Judge David Johnson once had a doll that came to life and tried to kill him. Worst. Christmas. Ever.
Our review of Child's Play: Chucky's 20th Birthday Edition, published September 9th, 2008, is also available.
"Give me the power, I beg of you!"
Before he descended into the realm of tongue-in-cheek self-parody, Chucky was a badass little mofo. Witness his original shenanigans, now captured in the glory of high definition.
Facts of the Case
For little Andy Barclay, his life finally achieved ultimate purpose when his mother (Catherine Hicks, 7th Heaven) shows up one day with a Good Guy doll, the hottest, creepiest toy on the market. Little does he know he's just scored himself the soul of a deranged murderer, housed within the plastic, red-haired doll.
Obviously no one believes Andy when he insists that "Chucky" is alive—that is, until it's too late and the bodies start piling up. Eventually, a cop (Chris Sarandon, The Nightmare Before Christmas) gets involved and Chucky will be forced to take on all three, if he hopes to work his voodoo again and get sprung from his anatomically incorrect plastic prison.
Sure the premise of a homicidal maniac transferring his essence into a doll who then goes about killing the crap out of people is tough to swallow. Now, 20-odd years later, it strikes me as even goofier, but whatever. Is this concept any more outrageous than an unkillable mentally challenged orphan in a hockey mask, or some guy in a sweater killing teenagers in their dreams? The answer is no, and Child's Play is pretty great.
What I like most is how these guys take the film seriously. Director Tom Holland manages to get past the fact that his heavy is a talking doll in overalls and turns in a straight-up thriller. So when Chucky is trying to stab Detective Mike Norris in a speeding car, it's actually sort of thrilling instead of goofy, which you would think a sequence of a killer doll stabbing at a grown man's groin would be.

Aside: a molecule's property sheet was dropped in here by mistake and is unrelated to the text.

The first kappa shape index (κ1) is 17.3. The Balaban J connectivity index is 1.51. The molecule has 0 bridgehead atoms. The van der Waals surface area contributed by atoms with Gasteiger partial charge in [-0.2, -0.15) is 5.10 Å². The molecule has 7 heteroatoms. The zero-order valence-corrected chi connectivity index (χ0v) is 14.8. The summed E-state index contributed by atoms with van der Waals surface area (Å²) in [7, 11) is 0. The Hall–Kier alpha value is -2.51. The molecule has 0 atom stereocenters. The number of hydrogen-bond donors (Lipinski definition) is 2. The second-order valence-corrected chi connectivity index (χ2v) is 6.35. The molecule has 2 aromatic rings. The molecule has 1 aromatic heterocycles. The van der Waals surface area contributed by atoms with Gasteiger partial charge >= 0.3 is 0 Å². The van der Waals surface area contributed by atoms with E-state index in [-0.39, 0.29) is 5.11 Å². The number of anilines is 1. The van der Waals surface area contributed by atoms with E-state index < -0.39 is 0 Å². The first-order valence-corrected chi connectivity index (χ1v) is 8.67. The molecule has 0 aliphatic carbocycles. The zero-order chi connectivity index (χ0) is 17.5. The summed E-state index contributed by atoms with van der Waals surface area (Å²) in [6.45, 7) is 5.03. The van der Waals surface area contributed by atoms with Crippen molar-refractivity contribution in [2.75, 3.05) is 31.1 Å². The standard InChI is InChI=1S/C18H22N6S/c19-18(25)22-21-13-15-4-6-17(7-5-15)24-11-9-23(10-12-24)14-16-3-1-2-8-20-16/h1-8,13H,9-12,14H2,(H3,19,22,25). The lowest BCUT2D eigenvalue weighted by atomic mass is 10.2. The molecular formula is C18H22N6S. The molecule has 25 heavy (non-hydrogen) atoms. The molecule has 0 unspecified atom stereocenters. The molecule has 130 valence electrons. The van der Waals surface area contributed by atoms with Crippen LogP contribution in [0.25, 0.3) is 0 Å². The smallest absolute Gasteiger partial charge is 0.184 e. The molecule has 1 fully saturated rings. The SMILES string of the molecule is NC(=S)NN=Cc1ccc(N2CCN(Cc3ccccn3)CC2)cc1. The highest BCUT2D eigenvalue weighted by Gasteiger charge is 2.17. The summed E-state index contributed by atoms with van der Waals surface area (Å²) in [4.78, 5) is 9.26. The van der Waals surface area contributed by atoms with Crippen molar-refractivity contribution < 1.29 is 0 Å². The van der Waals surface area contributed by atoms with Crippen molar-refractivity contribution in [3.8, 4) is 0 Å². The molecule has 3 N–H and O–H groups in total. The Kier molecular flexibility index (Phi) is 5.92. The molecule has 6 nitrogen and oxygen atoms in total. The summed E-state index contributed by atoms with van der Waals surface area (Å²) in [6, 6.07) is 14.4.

The pacing works especially well, with the big reveal of Chucky's true nature coming at about the halfway point. Prior to that, most of the murderous tomfoolery goes down off-screen, with just brief glances of moving shapes and shadows. But once Chucky gets his game face on, it's a good time. The top-shelf special effects—which still look great today—take control and completely achieve their goal, namely, making Chucky believable as a living, malevolent thing. Look no further than the awesome (though maybe a bit too long-running) final showdown where Chucky just gets completely pwned.
Fans of the film will end up taking a victory lap once they get a hand on this reinvigorated technical treatment. Simply put, the new 1.85:1 widescreen transfer represents a noticeable visual upgrade. The picture quality is clean and the details are robust, adding up presentation that is worthy of mention in the top-tier of catalog releases. The 5.1 DTS-HD Master Audio is solid, especially hard-hitting during the more frantic moments of the film (the car chases, the ending).
Extras: Two commentary tracks with the cast and crew; some corny, scene-specific Chucky commentaries; a nifty trio of making-of documentaries(falling under the "Evil Comes in Small Packages" moniker); a look at the construction of the Chucky prop; a panel discussion with the stars and creative talents behind the film; a still gallery; and a vintage behind-the-scenes featurette. A DVD version of the film is also included.
As is the case with other horror franchises that have overstayed their welcome, the original Child's Play is the best of the lot. The Blu-ray is definitely worth a glance.
This release is a Good Guy. Not Guilty.
Give us your feedback!
What's "fair"? Whether positive or negative, our reviews should be unbiased, informative, and critique the material on its own merits.
Scales of Justice
Review content copyright © 2009 David Johnson; Site design and review layout copyright © 2014 Verdict Partners LLC. All rights reserved.